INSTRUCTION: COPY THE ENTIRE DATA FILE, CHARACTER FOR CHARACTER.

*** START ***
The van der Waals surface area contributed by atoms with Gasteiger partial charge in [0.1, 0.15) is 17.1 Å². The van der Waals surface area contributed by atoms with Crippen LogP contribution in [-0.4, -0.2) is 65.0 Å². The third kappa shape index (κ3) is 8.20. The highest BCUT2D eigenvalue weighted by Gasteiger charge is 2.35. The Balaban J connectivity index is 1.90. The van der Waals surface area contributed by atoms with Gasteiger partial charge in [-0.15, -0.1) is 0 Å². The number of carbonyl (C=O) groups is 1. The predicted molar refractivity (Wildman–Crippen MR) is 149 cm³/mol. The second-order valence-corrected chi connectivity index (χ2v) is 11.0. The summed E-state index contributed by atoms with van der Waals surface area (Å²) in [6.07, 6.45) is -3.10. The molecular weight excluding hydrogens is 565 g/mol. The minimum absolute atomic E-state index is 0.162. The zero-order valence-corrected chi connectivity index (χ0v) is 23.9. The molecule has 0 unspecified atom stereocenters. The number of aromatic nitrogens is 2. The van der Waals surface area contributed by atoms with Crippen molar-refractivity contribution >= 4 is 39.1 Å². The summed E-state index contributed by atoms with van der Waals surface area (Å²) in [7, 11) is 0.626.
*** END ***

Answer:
The van der Waals surface area contributed by atoms with Gasteiger partial charge in [0.1, 0.15) is 17.1 Å². The van der Waals surface area contributed by atoms with Crippen LogP contribution in [-0.4, -0.2) is 65.0 Å². The third kappa shape index (κ3) is 8.20. The highest BCUT2D eigenvalue weighted by Gasteiger charge is 2.35. The Balaban J connectivity index is 1.90. The van der Waals surface area contributed by atoms with Gasteiger partial charge in [-0.15, -0.1) is 0 Å². The number of carbonyl (C=O) groups is 1. The predicted molar refractivity (Wildman–Crippen MR) is 149 cm³/mol. The second-order valence-corrected chi connectivity index (χ2v) is 11.0. The summed E-state index contributed by atoms with van der Waals surface area (Å²) in [6.07, 6.45) is -3.10. The molecular weight excluding hydrogens is 565 g/mol. The minimum absolute atomic E-state index is 0.162. The zero-order valence-corrected chi connectivity index (χ0v) is 23.9. The molecule has 0 unspecified atom stereocenters. The number of aromatic nitrogens is 2. The van der Waals surface area contributed by atoms with Crippen molar-refractivity contribution >= 4 is 39.1 Å². The summed E-state index contributed by atoms with van der Waals surface area (Å²) in [7, 11) is 0.626.